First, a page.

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Staking and tying plants

Some of the traditional perennial plants such as Delphiniums and Paeonies may require high maintenance, including careful staking to ensure success. This is fine if you have time, however, I tend to avoid staking perennials wherever possible and use Link Stakes or hazel twigs when absolutely necessary for tall growing Geraniums, Salvias, Physostegia etc. Wherever possible it is preferable to plant in such a way that the groupings work as a team supporting each other. A good example is Thalictrum aquilegiifolium which always requires some support. If planted at the base of a large shrub Rose the branches of the Rose should act as support and look good at the same time.

Standard and feathered Trees should always be staked, indeed large shrubs should also be secured to avoid the roots rocking during the early stages of establishment. Low level staking is preferable and less unsightly. To attach plants to walls I prefer to use galvanised wire and vine eyes. This system works with most structures although can be difficult on flint walls. Wires should be approximately 18ins (45cms) apart running horizontally starting in at least 20cms from a corner, window or doorway. Wires should be threaded through vine eyes and be approximately 2cms from the wall. Once the galvanised wire has oxidised it is hardly visible and the plants can be attached with soft string as they grow.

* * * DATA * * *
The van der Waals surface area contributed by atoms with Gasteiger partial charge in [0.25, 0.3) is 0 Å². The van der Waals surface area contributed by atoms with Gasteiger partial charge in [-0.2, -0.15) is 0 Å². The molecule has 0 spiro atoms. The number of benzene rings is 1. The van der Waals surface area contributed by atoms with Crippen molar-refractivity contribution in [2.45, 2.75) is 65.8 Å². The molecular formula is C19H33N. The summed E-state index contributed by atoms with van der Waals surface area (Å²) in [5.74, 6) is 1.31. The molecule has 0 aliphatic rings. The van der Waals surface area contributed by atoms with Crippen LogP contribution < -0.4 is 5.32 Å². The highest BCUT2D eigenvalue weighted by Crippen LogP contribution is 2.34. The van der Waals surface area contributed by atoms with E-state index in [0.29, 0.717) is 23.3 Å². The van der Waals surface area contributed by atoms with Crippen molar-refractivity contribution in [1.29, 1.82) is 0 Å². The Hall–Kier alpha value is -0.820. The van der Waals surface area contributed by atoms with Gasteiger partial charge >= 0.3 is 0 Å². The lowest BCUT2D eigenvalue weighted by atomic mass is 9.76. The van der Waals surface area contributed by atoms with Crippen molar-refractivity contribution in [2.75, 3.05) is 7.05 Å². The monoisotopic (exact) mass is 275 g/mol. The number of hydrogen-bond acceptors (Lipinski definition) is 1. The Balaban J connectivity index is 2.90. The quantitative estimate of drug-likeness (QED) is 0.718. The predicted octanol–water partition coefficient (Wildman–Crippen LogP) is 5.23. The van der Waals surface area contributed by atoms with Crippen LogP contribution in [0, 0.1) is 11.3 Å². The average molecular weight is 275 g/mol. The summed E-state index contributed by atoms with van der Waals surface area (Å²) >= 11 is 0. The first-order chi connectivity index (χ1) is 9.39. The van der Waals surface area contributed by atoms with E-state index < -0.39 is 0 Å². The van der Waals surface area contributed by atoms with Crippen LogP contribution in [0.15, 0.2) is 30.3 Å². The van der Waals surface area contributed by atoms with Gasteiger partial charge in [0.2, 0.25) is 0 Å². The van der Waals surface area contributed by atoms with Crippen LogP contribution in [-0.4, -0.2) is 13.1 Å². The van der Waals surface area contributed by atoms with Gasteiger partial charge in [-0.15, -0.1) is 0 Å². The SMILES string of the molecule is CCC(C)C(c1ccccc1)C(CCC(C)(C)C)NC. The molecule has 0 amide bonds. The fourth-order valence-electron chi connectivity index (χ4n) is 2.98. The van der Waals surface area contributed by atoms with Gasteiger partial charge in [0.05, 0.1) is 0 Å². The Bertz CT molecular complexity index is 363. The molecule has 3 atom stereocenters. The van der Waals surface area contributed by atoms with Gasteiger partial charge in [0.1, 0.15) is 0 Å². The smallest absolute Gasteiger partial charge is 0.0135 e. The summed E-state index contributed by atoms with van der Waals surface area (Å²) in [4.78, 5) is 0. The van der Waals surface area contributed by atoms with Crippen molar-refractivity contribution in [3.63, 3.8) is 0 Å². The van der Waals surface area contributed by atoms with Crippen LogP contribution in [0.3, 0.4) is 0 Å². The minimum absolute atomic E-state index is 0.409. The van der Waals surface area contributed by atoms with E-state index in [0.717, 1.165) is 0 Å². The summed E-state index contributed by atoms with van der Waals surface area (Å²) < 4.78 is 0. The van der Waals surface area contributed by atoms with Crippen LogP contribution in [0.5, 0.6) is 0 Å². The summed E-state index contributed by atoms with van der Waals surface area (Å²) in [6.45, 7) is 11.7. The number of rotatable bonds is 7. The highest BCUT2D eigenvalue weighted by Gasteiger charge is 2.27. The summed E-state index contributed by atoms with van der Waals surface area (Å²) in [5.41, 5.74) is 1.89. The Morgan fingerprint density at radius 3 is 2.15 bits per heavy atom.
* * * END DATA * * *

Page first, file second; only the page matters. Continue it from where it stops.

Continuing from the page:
Climbing Roses may be grown on a wall but ramblers should always be grown on open structures such as pergolas and trellises allowing a free flow of air through the branches, otherwise they are susceptible to mildew. Consider growing Clematis through Roses particularly through Roses with a single flowering period to increase the season of interest. Plant a Rose on the sunny side of the pergola with the Clematis roots on the shaded side.

1. For soil improvement and mulching it is best to use decomposed material such as well rotted manure, mushroom compost or well rotted garden compost which feeds the ground as well as improving the structure. If you apply wood chip, straw, wood shavings or other partially rotted organic matter the rotting process will use up nitrogen in the soil, reducing the levels available for your plants. Therefore, it is necessary to top up with high nitrogen fertiliser.

2. If mulching to retain moisture during dry periods always soak the ground thoroughly before applying the mulch.

3. If the garden is drying out and you have to choose which to water first, give priority to evergreen shrubs. The deciduous plants can always lose some leaves prematurely and recover later. Evergreens will suffer more lasting damage.

4. Evergreens such as Rhododendrons, Eleagnus and Choisyas often shed a small number of older leaves in spring, first turning yellow before falling, normally from the centre part of the plant.

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